Suburb in Michigan Considers Investing in High-Speed Internet Service

Date: 16 Aug 2018 | posted in: MuniNetworks | 0 Facebooktwitterredditmail

Just outside of Detroit, Michigan, Grosse Pointe communities and institutions are considering whether to work with local Internet service provider Rocket Fiber to build an institutional network (I-Net).

The Grosse Pointe suburbs, or “the Pointes”, are composed of five independent municipalities situated along a strip of land northeast of the city, jutting slightly into Lake St. Clair. Their network, tentatively called the Grosse Pointe Area Educational Telecommunications Network (GP EdNet), would connect schools, libraries, and municipal buildings with 10 Gigabit per second (Gbps) speeds.

If the cities and institutions all approve the arrangement, they would form a consortium, consisting of the City of Grosse PointeGrosse Pointe ParkGrosse Pointe FarmsGrosse Pointe WoodsHarper Woods, the Grosse Pointe Public Library, and the Grosse Pointe Public School System.

Under the current plan, Rocket Fiber would build the institutional fiber network for the public partners and provide maintenance for 20 years. The consortium would own and provide voice and Internet services. During construction, the ISP would also lay down its own fiber in order to offer Internet services to nearby residents and businesses at some point in the future.

Rocket Fiber has estimated total cost for the 14-mile long GP EdNet at under $3 million. Participating communities and institutions would split the core expenses but each would be individually responsible for financing the connections from their own buildings to the main fiber ring.

Schools Leading the Way

Under the leadership of Superintendent Gary Niehaus, the Grosse Pointe Public School System has propelled the project forward by rallying support in the various communities and issuing the initial RFP. Niehaus has wanted to build a community owned network since joining the school system, inspired by his former district in Illinois which had also built a fiber network.

Grosse Pointe schools now spend about $225,000 per year to access the Internet. Constructing the GP EdNet would lower connectivity expenses for the school system and other consortium members while significantly improving quality. For comparison, Falmouth, Massachusetts, saved about $160,000 per year by connecting schools and other public buildings to a publicly owned network, according to an estimate from 2015. Communities reap even more financial benefits when they self-provision telephone services. In Austin, Texas, the Greater Austin Area Telecommunications Network (GAATN) saved the local school district $5.8 million in 2011, largely by switching to VoIP telephone service.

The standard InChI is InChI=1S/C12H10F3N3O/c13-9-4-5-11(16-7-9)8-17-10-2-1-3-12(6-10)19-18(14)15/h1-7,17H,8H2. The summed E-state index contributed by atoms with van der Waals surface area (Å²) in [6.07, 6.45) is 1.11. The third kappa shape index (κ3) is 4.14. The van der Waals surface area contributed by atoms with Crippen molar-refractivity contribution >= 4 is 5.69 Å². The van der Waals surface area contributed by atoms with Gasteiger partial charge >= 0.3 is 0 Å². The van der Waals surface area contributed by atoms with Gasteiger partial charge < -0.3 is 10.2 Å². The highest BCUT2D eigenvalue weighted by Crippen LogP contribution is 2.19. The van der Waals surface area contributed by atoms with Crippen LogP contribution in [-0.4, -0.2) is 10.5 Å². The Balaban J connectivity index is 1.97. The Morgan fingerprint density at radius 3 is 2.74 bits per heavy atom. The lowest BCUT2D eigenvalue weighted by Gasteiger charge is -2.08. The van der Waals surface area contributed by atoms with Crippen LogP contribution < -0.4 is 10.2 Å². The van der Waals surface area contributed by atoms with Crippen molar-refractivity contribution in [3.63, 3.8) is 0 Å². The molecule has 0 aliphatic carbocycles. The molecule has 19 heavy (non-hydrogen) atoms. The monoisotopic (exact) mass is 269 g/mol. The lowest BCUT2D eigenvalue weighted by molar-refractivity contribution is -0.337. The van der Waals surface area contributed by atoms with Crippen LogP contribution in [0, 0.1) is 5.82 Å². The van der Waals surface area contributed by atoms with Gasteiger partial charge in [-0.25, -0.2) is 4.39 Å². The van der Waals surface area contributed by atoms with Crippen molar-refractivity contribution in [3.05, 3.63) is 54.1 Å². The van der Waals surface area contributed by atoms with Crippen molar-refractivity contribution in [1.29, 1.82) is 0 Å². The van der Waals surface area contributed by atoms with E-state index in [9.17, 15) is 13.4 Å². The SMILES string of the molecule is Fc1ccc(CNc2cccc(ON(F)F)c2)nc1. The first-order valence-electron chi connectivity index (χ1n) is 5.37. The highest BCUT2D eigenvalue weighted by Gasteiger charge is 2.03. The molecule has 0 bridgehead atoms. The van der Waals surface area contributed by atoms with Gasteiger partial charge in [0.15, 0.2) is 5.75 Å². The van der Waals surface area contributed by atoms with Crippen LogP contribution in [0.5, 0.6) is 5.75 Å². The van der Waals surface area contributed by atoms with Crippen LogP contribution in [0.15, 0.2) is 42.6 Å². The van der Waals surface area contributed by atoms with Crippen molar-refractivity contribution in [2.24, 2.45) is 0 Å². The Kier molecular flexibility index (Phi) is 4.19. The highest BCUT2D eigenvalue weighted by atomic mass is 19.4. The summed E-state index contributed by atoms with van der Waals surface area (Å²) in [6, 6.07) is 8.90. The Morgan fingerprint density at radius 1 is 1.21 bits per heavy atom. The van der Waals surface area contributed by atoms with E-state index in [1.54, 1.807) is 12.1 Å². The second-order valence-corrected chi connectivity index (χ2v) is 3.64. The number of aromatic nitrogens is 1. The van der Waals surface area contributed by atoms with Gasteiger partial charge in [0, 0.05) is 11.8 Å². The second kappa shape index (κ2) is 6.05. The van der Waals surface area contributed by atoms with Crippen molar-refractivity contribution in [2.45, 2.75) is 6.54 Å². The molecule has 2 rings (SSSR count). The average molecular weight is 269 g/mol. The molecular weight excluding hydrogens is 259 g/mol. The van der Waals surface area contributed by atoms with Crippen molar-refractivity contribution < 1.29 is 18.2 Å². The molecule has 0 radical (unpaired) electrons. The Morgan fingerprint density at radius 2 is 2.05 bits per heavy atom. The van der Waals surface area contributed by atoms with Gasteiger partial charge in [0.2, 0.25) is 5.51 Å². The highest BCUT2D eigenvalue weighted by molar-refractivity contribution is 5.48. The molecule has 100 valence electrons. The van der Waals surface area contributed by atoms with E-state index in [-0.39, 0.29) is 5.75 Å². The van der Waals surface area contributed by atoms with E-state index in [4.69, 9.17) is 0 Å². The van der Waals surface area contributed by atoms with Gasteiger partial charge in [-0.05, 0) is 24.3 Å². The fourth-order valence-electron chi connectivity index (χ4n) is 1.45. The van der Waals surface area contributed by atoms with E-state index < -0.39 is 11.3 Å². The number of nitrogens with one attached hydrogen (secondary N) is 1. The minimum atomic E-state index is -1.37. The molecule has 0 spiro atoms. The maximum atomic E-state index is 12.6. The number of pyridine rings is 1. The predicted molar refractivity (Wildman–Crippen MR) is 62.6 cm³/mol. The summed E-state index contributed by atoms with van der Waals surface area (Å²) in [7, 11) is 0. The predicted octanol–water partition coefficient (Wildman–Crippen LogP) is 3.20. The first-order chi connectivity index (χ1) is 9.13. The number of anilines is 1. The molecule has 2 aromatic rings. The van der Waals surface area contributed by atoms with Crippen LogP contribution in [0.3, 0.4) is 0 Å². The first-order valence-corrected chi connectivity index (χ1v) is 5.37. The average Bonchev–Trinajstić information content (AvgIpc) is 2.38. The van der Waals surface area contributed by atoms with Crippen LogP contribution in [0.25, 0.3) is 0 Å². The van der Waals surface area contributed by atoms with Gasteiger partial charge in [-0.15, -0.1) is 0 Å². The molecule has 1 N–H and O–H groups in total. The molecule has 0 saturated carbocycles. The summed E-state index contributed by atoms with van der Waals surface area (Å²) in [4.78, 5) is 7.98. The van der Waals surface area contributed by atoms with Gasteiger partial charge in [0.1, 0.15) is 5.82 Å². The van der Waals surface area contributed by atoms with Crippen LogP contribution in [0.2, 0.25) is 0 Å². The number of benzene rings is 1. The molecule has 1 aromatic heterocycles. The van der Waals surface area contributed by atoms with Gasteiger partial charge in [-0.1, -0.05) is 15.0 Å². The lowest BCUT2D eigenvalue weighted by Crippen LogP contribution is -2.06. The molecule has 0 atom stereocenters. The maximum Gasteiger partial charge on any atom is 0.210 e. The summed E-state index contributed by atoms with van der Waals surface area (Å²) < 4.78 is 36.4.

Seal-Grosse-Pointe-MI.jpgThe school system also needs the network to access essential technologies, like online testing. “This is the first year we gave an electronic state test because we didn’t have the bandwidth,” Niehaus told the Grosse Pointe News. “We used everything we had in order to get those tests in.”

The benefits that high-speed connectivity would bring to the schools extend beyond the classroom walls. As Grosse Pointe Park Mayor Robert Denner pointed out, “The lifeblood of our communities is the success of our school system.”

Waiting for Votes

The City of Grosse Pointe was first to approve the agreement, voting unanimously to join the consortium on April 16. Grosse Pointe Public School System and Grosse Pointe Park, also with a unanimous vote, soon followed.

One community, Grosse Pointe Shores, has decided to “indefinitely” table the proposal over concerns about the network’s cost. Though the other communities’ approval was contingent upon all of the consortium members signing on, the Grosse Pointe Times reports that Niehaus is confident the network can progress with some changes to the agreement. He noted that the biggest change is that the cost of the network will be divided among fewer parties.

Grosse Pointe Farms, Grosse Pointe Woods, and Grosse Pointe Public Library have not voted on the proposal yet. If they approve the agreement soon, the I-Net could be constructed by as early as the summer of 2019. Rocket Fiber plans start to offer residential and businesses services several months later.

View a summary of the plan presented to Grosse Pointe Farms and the consortium agreement [pdf].

This article was originally published on ILSR’s MuniNetworks.org. Read the original here

Image of downtown Grosse Pointe courtesy of Wayne County Economic Development.

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Katie Kienbaum
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Katie Kienbaum

Katie is a Research Associate with the Community Broadband Networks Initiative at the Institute for Local Self-Reliance. She researches and writes about rural Internet access and community-owned networks.